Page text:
How Agritech Enables Earth-Friendly Agriculture
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The statistics are unsettling, one-third of the earth’s area is degraded and already not fit to grow crops. Agriculture is the largest user of the world’s fresh water resources, 70 per cent globally and 80 per cent for India. The oceans are not spared either with industrial animal agriculture directly contributing to sea temperature rise and ocean acidification. Industrial agriculture is responsible for 30 per cent of deforestation in Africa and Asia and massive per cent of 70 in Latin America and is overall responsible for 80 per cent of the deforestation on the planet between the years 2000, and 2010. Over the last 50 years, the trend of agricultural intensification has resulted in the reduction of biodiversity of natural ecosystems and contaminating the environment with its byproducts, causing agricultural pollution. We’re at a stage when adoption of earth-friendly and sustainable agriculture is the only way ahead.
Earth-friendly agriculture refers to the various practices that use land, water, biodiversity, labor, knowledge and technology to reduce environmental impact. The good news is that breakthroughs in digital technology have the potential to positively impact the agricultural system. These innovations can make agricultural systems more efficient in using resources, climate-resilient and improving traceability from farm to fork. Here’s a quick look at some of the agricultural technologies that help in making agriculture more earth-friendly.
Precision farming is a kind of site-specific crop management system based on observing, measuring and responding to inter and intra-field variability in crops. Many technological developments like ICT and geoinformatics led to this concept. This technology counsels on the precise amount of water, fertilizers and pesticides required for a given farm area, thereby preventing overuse and helping conserve these resources. Drones can be used to produce precise maps for soil analysis at the beginning of the crop cycle, which helps to direct seed planting patterns. Once crops start to grow, these sensors are able to calculate their vegetation index and indicator of health, by measuring the crop’s heat signature.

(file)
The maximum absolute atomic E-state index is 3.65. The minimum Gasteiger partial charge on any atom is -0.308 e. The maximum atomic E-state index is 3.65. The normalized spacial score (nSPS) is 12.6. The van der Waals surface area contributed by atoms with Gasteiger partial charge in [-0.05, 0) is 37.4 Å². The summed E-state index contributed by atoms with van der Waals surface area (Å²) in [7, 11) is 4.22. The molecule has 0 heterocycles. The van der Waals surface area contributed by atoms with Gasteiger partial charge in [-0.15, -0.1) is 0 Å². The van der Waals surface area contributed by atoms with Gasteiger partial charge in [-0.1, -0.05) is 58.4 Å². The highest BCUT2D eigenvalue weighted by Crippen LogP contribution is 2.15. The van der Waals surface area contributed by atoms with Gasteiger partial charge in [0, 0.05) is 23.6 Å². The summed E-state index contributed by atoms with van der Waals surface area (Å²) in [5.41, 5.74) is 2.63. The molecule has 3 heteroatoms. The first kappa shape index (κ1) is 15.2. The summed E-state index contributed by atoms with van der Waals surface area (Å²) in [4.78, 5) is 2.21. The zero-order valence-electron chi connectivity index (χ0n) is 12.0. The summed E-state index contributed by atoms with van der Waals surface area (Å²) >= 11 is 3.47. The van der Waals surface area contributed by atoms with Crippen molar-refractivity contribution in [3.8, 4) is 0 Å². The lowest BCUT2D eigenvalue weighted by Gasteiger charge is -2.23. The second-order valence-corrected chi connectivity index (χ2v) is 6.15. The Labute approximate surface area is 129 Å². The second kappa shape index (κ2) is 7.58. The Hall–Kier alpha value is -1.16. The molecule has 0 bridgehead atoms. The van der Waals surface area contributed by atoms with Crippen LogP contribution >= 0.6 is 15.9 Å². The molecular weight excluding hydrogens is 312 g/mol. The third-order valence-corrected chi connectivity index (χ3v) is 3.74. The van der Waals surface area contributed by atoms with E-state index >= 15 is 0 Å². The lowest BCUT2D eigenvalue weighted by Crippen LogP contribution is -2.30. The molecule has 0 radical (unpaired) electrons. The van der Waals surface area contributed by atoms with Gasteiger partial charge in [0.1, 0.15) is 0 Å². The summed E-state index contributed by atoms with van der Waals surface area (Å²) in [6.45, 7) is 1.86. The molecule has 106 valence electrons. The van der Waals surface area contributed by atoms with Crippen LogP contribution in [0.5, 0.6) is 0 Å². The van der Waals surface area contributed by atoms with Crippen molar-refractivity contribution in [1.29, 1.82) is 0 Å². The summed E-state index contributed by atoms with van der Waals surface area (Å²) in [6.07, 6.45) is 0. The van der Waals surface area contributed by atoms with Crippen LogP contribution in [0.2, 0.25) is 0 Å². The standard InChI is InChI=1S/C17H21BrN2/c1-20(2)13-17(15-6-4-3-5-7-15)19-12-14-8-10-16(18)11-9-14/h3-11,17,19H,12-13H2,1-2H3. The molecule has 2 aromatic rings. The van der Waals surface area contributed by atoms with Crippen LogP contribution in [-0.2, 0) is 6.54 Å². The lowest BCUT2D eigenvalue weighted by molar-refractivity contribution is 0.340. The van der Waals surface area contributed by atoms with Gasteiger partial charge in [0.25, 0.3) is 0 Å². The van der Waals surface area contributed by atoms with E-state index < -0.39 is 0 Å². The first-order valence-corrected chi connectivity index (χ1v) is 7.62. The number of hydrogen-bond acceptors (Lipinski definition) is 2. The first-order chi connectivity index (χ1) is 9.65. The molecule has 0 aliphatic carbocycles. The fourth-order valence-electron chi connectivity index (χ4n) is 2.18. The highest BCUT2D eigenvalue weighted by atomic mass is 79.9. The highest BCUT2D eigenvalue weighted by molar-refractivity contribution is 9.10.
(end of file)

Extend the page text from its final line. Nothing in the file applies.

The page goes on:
Traceability is a digital technology that enables complete visibility of the supply chain and all the touch points and transformations in a given a value chain all the way to the farm. It is becoming increasingly significant in order to gain consumer confidence and trust and prove ethical production practices such as minimal or no use of chemical fertilizers, and pesticides which cause environmental degradation. It can also aid in avoiding deforestation.
Artificial Intelligence/Machine Learning (AI/ML)
When agriculture utilizes AI/ML, it involves collection of data from various sources including ground truth, satellite imagery, weather and sensors on the ground. This big data is processed using the AI/ML algorithms and counteractive actions are recommended to improve and minimize the risks. It can help in early detection of crop diseases and crop distress followed by the targeted corrective action. The end result is optimization of agricultural inputs, reduction of water use, chemicals and pesticides which cause damage to ecosystems. It also helps increase resilience to climate extremes.
Water Resources Management
The production of food and other agricultural products takes 70 per cent of the freshwater withdrawals from rivers and groundwater. Digital technology can enable holistic and informed management of all water resources of a given region providing a comprehensive view of available water quantity in an area. When this supply side information is rationalized with the demand for water use, it can enable equitable and more sustainable water budgeting and aid in short term and long term crop planning in a given region.
Reclaiming Degraded Land
It is also possible to reclaim environmentally degraded land and restore it to its natural state, making it possible to grow crops again. It requires efforts beyond plantation and move towards a system of regular maintenance of the land. In such situations, remote-sensing based monitoring is useful for assessing the status of land and vegetation covering it and helps to initiate remedial actions for environmental protection.
Organic farming is an alternative agricultural system which originated in the early 20th century and refers to the use of fertilizers of organic origin such as compost manure, green manure and bone meal and emphasizes crop rotation. Also, organic standards are designed in such a way that it allows the use of naturally occurring substances while prohibiting the use of synthetic substances. Digital technologies enable the use of organic certification systems that follow certain standards that do not allow the use of chemicals or cutting down of forests for cultivation. Certified organic agriculture accounts for 70 million hectares globally, and raises the income levels of certified farmers.